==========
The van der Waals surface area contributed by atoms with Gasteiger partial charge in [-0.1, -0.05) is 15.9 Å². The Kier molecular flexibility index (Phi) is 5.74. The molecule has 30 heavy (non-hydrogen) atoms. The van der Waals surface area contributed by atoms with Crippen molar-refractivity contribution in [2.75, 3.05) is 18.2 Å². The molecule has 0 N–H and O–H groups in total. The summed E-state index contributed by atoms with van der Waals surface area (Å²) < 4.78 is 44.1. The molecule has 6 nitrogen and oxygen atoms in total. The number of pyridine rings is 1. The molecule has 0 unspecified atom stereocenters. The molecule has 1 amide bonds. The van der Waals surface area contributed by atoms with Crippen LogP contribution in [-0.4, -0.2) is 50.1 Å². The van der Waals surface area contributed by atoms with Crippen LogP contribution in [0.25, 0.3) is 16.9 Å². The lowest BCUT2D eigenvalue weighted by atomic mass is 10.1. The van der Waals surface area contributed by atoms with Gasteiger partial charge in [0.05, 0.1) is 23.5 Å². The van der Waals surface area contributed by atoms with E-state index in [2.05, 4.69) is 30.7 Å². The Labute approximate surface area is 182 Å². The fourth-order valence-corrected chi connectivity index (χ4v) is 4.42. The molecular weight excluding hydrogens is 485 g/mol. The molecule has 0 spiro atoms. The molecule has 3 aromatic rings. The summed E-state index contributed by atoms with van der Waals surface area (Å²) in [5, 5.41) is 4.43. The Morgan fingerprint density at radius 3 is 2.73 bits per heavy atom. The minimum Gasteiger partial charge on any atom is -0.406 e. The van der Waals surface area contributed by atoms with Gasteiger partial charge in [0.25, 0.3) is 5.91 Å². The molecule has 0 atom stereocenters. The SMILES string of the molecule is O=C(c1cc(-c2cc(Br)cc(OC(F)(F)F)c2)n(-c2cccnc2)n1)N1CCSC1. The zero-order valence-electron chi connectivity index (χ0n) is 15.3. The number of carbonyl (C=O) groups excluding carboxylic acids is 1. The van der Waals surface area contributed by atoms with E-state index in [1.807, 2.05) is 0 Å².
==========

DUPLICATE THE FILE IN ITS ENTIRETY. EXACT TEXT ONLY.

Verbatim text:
The van der Waals surface area contributed by atoms with Gasteiger partial charge in [-0.1, -0.05) is 15.9 Å². The Kier molecular flexibility index (Phi) is 5.74. The molecule has 30 heavy (non-hydrogen) atoms. The van der Waals surface area contributed by atoms with Crippen molar-refractivity contribution in [2.75, 3.05) is 18.2 Å². The molecule has 0 N–H and O–H groups in total. The summed E-state index contributed by atoms with van der Waals surface area (Å²) < 4.78 is 44.1. The molecule has 6 nitrogen and oxygen atoms in total. The number of pyridine rings is 1. The molecule has 0 unspecified atom stereocenters. The molecule has 1 amide bonds. The van der Waals surface area contributed by atoms with Crippen LogP contribution in [-0.4, -0.2) is 50.1 Å². The van der Waals surface area contributed by atoms with Crippen LogP contribution in [0.25, 0.3) is 16.9 Å². The lowest BCUT2D eigenvalue weighted by atomic mass is 10.1. The van der Waals surface area contributed by atoms with Gasteiger partial charge in [0.05, 0.1) is 23.5 Å². The van der Waals surface area contributed by atoms with E-state index in [2.05, 4.69) is 30.7 Å². The Labute approximate surface area is 182 Å². The fourth-order valence-corrected chi connectivity index (χ4v) is 4.42. The molecular weight excluding hydrogens is 485 g/mol. The molecule has 0 spiro atoms. The molecule has 3 aromatic rings. The summed E-state index contributed by atoms with van der Waals surface area (Å²) in [5, 5.41) is 4.43. The Morgan fingerprint density at radius 3 is 2.73 bits per heavy atom. The minimum Gasteiger partial charge on any atom is -0.406 e. The van der Waals surface area contributed by atoms with Gasteiger partial charge in [0.25, 0.3) is 5.91 Å². The molecule has 0 atom stereocenters. The SMILES string of the molecule is O=C(c1cc(-c2cc(Br)cc(OC(F)(F)F)c2)n(-c2cccnc2)n1)N1CCSC1. The zero-order valence-electron chi connectivity index (χ0n) is 15.3. The number of carbonyl (C=O) groups excluding carboxylic acids is 1. The van der Waals surface area contributed by atoms with E-state index in [1.807, 2.05) is 0 Å².